3) Options 1 & 2 are assuming that the verse is meant to teach us something about the Melchizedek Priesthood. But perhaps we could find a third reading by assuming that the verse is meant to teach us something about the Church. It’s not that the Church is always organized, but in all generations in which it is organized — at every moment in history when it exists — it always has the Melchizedek Priesthood. It’s not that the Melchizedek Priesthood needs a Church, but the Church needs the Melchizedek Priesthood. (Then the rest of the section is saying, essentially: So let’s get down to work explaining what it is and why it’s so important.)

 

 

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D&C 84 – Historical Background

Over the past few weeks I’ve been slowly making my way through Greg Prince’s Power From on High (available free online here), which is one of the few books offering anything like a schematic of priesthood development during Joseph Smith’s lifetime. I purchased the book because I felt weak in historical context for some of the theological developments we’ve been discussing, but I don’t have the resources, time, or historical know-how to mine the primary sources myself. Instead, I’ve been relying on Prince’s overarching framework for priesthood development, and assuming that you will find it as useful as I have, I want to use part of this post to outline his argument. My hope is that this will help fill in some of the historical gaps between the scant references to priesthood in the D&C, and further situate us as I then go on to discuss the specific context of Section 84.

Greg Prince’s Taxonomy

Prince traces the development of the priesthood through five phases:

  1. Implied Authority (Sept 1823 – March 1829)
  2. Angelic Authority (April 1829 – Oct 1830)
  3. High Priesthood (Dec 1830 – Nov 1831)
  4. Organizational Consolidation (Nov 1831 – March 1836)
  5. Elijah and the Fullness of Priesthood (April 1836 – April 1844)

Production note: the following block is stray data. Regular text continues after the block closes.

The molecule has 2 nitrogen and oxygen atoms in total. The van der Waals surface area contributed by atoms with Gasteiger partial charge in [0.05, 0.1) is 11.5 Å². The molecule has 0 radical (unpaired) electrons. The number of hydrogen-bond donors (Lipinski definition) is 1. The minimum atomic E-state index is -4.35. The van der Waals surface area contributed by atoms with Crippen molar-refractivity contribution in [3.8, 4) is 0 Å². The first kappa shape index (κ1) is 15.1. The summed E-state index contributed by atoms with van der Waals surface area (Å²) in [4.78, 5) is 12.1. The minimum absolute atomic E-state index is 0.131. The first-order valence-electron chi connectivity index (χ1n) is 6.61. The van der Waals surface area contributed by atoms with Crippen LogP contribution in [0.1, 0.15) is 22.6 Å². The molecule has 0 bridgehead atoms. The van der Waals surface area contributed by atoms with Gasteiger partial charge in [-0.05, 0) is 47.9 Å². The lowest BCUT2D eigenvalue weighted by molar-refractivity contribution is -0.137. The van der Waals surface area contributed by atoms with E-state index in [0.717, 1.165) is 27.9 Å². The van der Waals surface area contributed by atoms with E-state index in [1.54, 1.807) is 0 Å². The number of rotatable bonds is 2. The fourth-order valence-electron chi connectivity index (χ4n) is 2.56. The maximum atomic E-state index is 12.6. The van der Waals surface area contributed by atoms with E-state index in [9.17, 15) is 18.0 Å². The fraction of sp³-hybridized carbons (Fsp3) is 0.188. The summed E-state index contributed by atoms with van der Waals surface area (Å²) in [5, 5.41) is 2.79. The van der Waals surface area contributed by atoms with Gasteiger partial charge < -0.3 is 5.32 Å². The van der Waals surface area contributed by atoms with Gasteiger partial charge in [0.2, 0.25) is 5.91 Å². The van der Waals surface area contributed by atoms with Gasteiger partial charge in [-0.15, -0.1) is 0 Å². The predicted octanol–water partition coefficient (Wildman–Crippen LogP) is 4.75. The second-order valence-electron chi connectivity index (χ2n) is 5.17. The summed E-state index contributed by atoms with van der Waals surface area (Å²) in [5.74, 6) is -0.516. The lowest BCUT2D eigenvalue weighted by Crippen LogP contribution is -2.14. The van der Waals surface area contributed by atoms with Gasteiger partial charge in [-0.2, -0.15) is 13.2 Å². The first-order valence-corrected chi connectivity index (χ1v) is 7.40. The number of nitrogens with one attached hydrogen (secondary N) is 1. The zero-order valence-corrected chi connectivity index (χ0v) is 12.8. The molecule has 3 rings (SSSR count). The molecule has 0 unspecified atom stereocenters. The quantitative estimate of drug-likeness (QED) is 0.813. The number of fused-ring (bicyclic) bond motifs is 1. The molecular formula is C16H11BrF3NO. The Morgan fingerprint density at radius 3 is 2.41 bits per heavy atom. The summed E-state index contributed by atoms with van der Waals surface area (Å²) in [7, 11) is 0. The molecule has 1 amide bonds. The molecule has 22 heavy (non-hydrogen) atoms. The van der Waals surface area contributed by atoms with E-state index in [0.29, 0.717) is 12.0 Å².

In the first phase, neither Joseph Smith nor his followers laid claim to any direct divine authorization. Although it was clear that Joseph had a kind of calling, his authority to perform that calling was merely implicit in the successful translation and publication of The Book of Mormon.

In April 1829, however, with the arrival of Oliver Cowdery, claim to divine authority became explicit, albeit through a very specific narrative: the reception of angelic messengers, with a particular focus on Joseph and Oliver’s angelically-appointed authority to baptize. Although the messengers would not be named until 1835, and although this authority was not yet referred to as “priesthood,” Joseph and Oliver built on their new authority by constructing the early church out of the blueprint provided in The Book of Mormon.

It is only in the third phase, and in conjunction with the infamous June 1831 conference, that the word “priesthood” finally entered Mormon usage. Anticipating a promised “endow[ment]” of “power from on high” (D&C 38:32–33), Joseph ordained several elders to a new order of authority. That order was called both “the Order of Melchizedek” (drawing on Alma 13 and JST Genesis 14) and “the High Priesthood” (drawing again on Alma 13), although Prince hastens to note that neither term carried anything like their modern LDS definition. The term “Melchizedek Priesthood” would not be used until 1835, and “High Priesthood” was clarified in the following months to indicate only the particular office of high priest, which was established that October. It appears that the 1831 ordination was simply understood as some sort of extra authority beyond what the saints already possessed, and the elders drew on scriptural precedent in order to name this nebulous power, which remained somewhat ill-defined and ill-organized until the following year.

The fourth phase of “organizational consolidation” is where Prince places D&C 84. In this phase, which began shortly after the June 1831 conference and which culminated in the hierarchical seating of the Kirtland temple, the formal structure of priesthood organization began to develop. This coincided with a centralization of authority in which the church presidency was outlined, followed by the high council and the traveling high council.